History of Eden Township, Seneca County, OH
From: The History of Seneca County, Ohio
From the close of the war to July 1880
By: W. Lang
Published By: Transcript Printing Co., Springfield, Ohio, 1880

T. I, N. R. 15 E.

THIS township was organized in 1821, as already stated, and the election of its first officers was also mentioned. When Mr. Butterfield says that it was so named for its remarkable fertility of soil, it is strange that the early records spell the word "Eaton." The township settled up rapidly after the first settlers had located, and there are many good reasons for it. The pioneer settlers were intelligent and good men. Such always make good neighbors. The soil was rich, the timber excellent, and the fine water privileges of old Honey creek inviting. The proximity to the county seat and many other things, induced selections of homes along this stream.

In 1824 it was the most populous township in the county. In 1830 it had 819 inhabitants; in 1840, 1,471; in 1870, 1671, and in 188o, 1,598.

William Fleet is perhaps the largest land owner in the township. Samuel Baker, John L. Downy, John Seitz, Samuel Herrin, A. N. Armstrong, Ed. Wing, C. Y. Brundage, Abr. Brown, H. H. Schoch's heirs, Fred. Borck, Charles Meeker, the Klais', S. M. Ogden, Hez. Searles, Eden Lease and others are among the most successful farmers.

Where the Kilbourn road crosses Honey creek, Colonel Kilbourn in 1824 surveyed and platted a town he called Melmore, already described and sung. Case Brown was the principal proprietor. John C. Jones erected the first dwelling house on the plat. He died here in 1828. Buckley Hutchins, who figured very largely as a man of business, was the first postmaster. In 1830 its population was 130; in 1880 it is perhaps less than 200.

The names of many remarkable personages are identified with this township. The Butterfield family used to live here. One of the sons is the celebrated historian, Consul W. Butterfield. One of the daughters is the present Mrs. Hyacinthe, of Paris, whose husband is a Catholic priest of great distinction, and who, while he was priest at Notre Dame, preached and wrote against celibacy of the priesthood, and to prove the sincerity of his teachings, married a sister of Consul W. Butterfield. She was then in Paris, a correspondent of the New York Herald and Madam Demorest's papers, and noted for her great intelligence, gracefulness and beauty. Mr. Anson Burlingame, who has become so distinguished in his mission in China, used to teach school in Eden township. General Gibson was raised on the banks of old Honey creek, in Eden, and while he speaks in glowing colors of her pioneer settlers, there is always a moisture observable in the southwest corner of his eye.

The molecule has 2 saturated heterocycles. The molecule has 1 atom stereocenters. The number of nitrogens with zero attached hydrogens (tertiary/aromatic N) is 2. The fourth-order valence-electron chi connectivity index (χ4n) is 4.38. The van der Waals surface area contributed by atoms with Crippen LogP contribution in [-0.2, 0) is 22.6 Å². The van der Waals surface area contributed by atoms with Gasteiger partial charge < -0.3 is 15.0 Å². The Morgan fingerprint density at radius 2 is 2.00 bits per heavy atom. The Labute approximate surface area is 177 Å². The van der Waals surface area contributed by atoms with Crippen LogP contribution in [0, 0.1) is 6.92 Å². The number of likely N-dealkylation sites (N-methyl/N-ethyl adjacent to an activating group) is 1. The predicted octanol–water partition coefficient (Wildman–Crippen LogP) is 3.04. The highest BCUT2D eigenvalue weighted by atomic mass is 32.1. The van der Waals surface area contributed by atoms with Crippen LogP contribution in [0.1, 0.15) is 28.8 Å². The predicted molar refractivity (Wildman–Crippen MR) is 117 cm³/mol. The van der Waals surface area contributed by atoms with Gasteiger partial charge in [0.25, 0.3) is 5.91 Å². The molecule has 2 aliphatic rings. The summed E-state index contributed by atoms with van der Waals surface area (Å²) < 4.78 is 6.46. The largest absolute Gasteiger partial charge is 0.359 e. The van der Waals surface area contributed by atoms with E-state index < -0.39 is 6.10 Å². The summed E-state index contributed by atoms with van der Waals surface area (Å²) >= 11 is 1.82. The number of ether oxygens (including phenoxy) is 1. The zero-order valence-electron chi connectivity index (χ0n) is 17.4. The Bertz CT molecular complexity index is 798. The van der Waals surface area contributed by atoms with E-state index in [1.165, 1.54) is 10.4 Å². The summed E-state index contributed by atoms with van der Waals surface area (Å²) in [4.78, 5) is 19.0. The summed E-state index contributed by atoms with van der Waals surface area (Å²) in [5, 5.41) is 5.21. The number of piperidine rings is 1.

There never was another such man as Philip J. Price, and if room would permit, a description of him would fit here. Eden had a number of local' characters of mark. Dr. Selden Graves was a most remarkable man in every way. He was stern in his bearing, honorable in his dealings, a good. physician, an excellent neighbor; a man of clear judgment and of wonderful endurance. In every walk of life he was respected and esteemed.

On the t6th day of July, 1836, (Saturday,) the M. E. church was raised in Melmore, and Amroy Butterfield, assisting as one of the hands, was killed by the falling of a piece of timber. He was then father of eight children, Consul W. and Mrs. Hyacinthe among the number.

John Gibson's was the first barn that was raised in the county, and Thomas Baker introduced the first Merino sheep into Seneca, from Steuben county, New York.

Melmore was quite a trading post at one time, and its citizens were possessed of a spirit of enterprise that would have been a credit to any town. When the question of the Mad River and Lake Erie railroad was being agitated, great efforts were made to have the line from Republic through Melmore, by way of Upper Sandusky, to Springfield, and when that failed, Melmore determined to have a railroad for its own use, and to run a line from Melmore to Republic, and to intersect the Mad River road there. Meetings were held in Melmore, Republic and Tiffin; a temporary line was surveyed between the two places; committees were appointed, and books opened for the subscription of stock.

The names attached to the following notice will revive early recollections and help to preserve memories of those days. This notice was published in the Tiffin Gazette of May 30th, 1836, and long before a railroad reached Republic:


Notice is hereby given that the books of the Melmore and Republic railroad company will be opened for the subscription of the stock of said company. at the house of Jacob Buskirk, in Melmore. and at the house of Mr. Miller, in Republic, and at the house of Calvin Bradley, in Tiffin, on the 4th day of July next, and will be kept open for five days in succession, from 10 o'clock A. M. until 2 o'clock P. M.